“I’ve visited kunanyi with so many loved ones, and it’s the view greeting you when you return from the mainland — it’s how you know you’re home,” Alice said.

Tasmania’s fifth-tallest mountain, Cradle Mountain with its distinctive glacier-carved peaks, is well represented on Tasmanian arms.

Shaun’s tattoo by Pat Barnes, Jas’s tattoo by Rosie Roo and and Jaydee’s tattoo by Aiden Stafford, all celebrate Cradle Mountain.(Supplied)

Shaun got engaged at the mountain and has the exact coordinates of his engagement site incorporated into the design of his alpine piece.

“I hope daily reminder of this beautiful location and what it means to me,” he said.

Tasmania is home to nearly 2,000 species of native plant, and more than 500 of these plants are only found in the state, so it is no surprise that many nods to this botanical bounty are emblazoned on people’s skin.

Lisa’s tattoo of Banksia marginata by Rosie Roo and Angela’s tattoo of native pepper (Tasmannia lanceolata) both celebrate plants found in Tasmania.(Supplied)

For Bianca, it was important to have tattoos celebrating “both alpine and coastal plants”.

Bianca’s tattoos of a sun orchid flower and fagus leaves.(Supplied: Bianca)

On one arm she has the coastal sun orchid and on the other arm she has the alpine fagus (Nothofagus gunnii), which is “Australia’s only autumnally deciduous tree that transforms from vibrant greens to fiery orange,” she said.

The fagus is a special favourite for many. The plant is only found in Tasmania and there are fossils of its leaves going back of years.

Andy’s tattoo by Rosie Roo, Jan’s tattoo by Kat Scarlet, and Gerogia’s tattoo by Liz Baker all feature the fagus.(Supplied)

Unique animals

Al Hines’ thylacine tattoo by Angelo was taken from a photo.(Supplied: Al Hines)

The iconic and extinct Tasmanian tiger has been memorialised in ink by many Tasmanians.

“I’m often overwhelmed by humanity’s relationship with non-humans, and, as a Tasmanian, the thylacine is such an iconic symbol of our neglect, ignorance, and selfishness,” Al said.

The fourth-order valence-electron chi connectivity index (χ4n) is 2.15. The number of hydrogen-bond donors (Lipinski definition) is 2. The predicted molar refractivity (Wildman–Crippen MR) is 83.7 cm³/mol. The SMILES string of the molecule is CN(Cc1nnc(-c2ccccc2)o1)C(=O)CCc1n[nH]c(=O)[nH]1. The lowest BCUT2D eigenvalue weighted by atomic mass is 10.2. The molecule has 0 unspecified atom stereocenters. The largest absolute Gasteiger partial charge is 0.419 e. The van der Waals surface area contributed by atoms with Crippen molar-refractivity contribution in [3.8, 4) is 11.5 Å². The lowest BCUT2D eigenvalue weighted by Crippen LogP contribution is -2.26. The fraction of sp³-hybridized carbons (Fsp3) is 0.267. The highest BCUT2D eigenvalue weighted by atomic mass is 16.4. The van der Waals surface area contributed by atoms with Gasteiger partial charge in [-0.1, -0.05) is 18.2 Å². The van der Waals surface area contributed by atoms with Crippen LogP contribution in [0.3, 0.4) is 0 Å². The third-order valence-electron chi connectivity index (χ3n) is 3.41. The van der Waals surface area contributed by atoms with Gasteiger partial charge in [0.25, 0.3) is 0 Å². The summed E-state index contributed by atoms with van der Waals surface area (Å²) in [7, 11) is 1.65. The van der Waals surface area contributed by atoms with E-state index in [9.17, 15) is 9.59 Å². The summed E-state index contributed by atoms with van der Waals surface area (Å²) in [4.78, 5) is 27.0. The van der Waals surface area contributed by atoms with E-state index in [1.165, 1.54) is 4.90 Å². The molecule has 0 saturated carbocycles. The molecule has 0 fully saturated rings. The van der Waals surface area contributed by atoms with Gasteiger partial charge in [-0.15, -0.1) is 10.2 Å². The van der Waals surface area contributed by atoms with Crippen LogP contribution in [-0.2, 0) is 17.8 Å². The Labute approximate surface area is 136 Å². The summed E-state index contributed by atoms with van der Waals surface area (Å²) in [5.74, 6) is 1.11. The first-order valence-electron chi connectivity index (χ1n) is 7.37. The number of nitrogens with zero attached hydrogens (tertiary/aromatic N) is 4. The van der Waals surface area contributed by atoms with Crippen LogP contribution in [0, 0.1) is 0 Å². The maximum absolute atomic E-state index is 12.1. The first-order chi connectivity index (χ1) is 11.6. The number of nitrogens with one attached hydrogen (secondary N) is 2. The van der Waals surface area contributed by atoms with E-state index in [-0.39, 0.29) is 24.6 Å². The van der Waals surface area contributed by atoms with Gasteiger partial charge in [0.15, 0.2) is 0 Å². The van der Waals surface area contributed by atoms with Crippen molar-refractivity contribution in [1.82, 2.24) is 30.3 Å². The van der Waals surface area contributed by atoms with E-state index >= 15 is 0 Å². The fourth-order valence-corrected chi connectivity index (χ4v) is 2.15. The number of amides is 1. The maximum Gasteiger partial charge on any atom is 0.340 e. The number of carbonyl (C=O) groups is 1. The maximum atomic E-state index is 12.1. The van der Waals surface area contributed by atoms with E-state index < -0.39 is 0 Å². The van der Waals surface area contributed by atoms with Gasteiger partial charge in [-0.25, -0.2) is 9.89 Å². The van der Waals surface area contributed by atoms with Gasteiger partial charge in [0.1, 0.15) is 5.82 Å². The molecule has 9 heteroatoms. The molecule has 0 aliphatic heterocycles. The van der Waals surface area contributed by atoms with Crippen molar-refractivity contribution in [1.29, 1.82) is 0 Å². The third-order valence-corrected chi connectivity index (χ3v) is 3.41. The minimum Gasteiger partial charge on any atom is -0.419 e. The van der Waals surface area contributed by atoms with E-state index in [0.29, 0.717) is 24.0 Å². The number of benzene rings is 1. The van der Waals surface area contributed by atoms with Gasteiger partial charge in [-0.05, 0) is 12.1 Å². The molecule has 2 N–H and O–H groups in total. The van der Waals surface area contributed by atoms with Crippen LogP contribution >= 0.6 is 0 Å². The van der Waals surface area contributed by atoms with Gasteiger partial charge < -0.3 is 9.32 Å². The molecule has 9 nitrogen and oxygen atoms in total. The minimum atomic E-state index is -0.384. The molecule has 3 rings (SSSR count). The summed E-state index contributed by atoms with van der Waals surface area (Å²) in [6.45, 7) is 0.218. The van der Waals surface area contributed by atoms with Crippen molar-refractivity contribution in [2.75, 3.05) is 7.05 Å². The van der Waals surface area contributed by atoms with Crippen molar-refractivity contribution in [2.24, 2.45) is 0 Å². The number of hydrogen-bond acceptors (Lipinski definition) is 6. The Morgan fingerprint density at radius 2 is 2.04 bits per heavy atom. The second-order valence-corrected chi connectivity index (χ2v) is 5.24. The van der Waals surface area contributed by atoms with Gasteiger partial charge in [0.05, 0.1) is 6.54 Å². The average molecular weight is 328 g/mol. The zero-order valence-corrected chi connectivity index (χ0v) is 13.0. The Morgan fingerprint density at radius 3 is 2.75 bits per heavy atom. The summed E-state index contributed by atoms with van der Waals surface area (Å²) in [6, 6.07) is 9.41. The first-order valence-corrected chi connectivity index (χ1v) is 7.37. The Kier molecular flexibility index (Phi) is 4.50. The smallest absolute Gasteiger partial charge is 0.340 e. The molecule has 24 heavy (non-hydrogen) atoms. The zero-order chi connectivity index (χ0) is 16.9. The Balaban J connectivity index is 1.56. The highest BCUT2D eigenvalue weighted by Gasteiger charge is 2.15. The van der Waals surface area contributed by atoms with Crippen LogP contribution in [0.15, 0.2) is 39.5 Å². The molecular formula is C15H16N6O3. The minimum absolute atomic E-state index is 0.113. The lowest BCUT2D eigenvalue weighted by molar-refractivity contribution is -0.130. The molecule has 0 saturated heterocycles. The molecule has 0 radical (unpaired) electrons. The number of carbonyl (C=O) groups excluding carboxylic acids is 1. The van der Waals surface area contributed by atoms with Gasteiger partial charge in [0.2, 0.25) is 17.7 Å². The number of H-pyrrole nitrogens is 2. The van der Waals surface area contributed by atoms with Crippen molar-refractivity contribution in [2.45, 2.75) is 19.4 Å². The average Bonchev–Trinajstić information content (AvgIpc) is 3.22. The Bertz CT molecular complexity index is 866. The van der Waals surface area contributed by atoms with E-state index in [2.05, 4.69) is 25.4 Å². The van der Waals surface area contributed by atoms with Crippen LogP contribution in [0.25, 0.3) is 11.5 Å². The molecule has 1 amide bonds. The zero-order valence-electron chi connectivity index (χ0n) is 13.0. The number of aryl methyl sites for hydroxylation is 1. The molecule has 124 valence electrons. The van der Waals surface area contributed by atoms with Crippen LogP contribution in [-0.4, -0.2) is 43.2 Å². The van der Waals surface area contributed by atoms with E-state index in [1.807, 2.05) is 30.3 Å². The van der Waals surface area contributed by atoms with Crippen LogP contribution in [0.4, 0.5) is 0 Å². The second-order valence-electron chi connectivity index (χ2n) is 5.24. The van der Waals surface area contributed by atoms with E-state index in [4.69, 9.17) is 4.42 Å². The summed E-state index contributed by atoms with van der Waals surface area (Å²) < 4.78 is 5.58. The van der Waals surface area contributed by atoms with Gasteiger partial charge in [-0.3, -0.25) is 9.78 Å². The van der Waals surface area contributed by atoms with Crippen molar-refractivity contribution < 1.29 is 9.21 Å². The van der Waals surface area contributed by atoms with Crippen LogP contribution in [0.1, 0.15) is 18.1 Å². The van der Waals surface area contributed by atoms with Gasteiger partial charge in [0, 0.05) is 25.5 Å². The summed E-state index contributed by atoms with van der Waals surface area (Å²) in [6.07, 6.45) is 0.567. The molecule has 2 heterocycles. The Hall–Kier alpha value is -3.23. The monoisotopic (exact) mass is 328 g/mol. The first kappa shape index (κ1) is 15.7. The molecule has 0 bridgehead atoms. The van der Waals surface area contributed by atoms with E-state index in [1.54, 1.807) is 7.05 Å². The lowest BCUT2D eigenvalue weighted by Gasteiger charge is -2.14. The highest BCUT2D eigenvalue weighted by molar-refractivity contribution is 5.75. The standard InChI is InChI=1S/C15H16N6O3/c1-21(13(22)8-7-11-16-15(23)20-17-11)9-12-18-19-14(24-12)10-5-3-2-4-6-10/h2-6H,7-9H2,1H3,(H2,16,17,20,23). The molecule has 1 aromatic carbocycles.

“I understand this is a photo of the last Tassie tiger in captivity and I love that it’s looking up at my face, almost pleading.”

Tasmania’s unique, chilly marine ecosystems also inspire.

Lisa-Maree Hanch’s weedy sea dragon tattoo by Josh Rees.(Supplied: Lisa-Maree Hanch)

“Kelp is so iconic to the Tasmanian marine ecosystems and being able to snorkel and study among them was such a special experience,” Zali said.

Zali’s giant kelp tattoo, Macrocystis pyrifera, by Blair Howard.(Supplied: Zali)

Home is where the heart-shaped Tassie is

A map of the island is one of the most popular Tasmanian tattoos, yet the designs and the symbolism behind the iconic triangle are incredibly diverse.

Kat’s tattoo incorporates Tasmania’s floral emblem — the Tasmanian blue gum, Stacy’s tattoo, and Colette’s tattoo.(Supplied)

Karen’s husband’s tattoo celebrates his grandad Terry Cashion, a legendary footy player who was inducted into the AFL Hall of last year.

“This tattoo represents his island home and his love of footy,” she said.

Nick’s tattoo by Sebastian Garlick and Karen’s husband’s tattoo.(Supplied)

Some people get the map inked on them as a reminder of home when moving away.

“[I] got this done just before moving overseas. Home is where the heart is,” Nick said.

Sam’s tattoo and Katy’s tattoo, both incorporate floral elements into the border of a map of Tasmania.(Supplied)

Not everyone who got the map tattooed was Tasmanian. Sam from Western Australia said, “My heart has been stolen by my two favourite Tasmanians: my husband and my goodest fur baby.”

Leave a Reply

Your email address will not be published. Required fields are marked *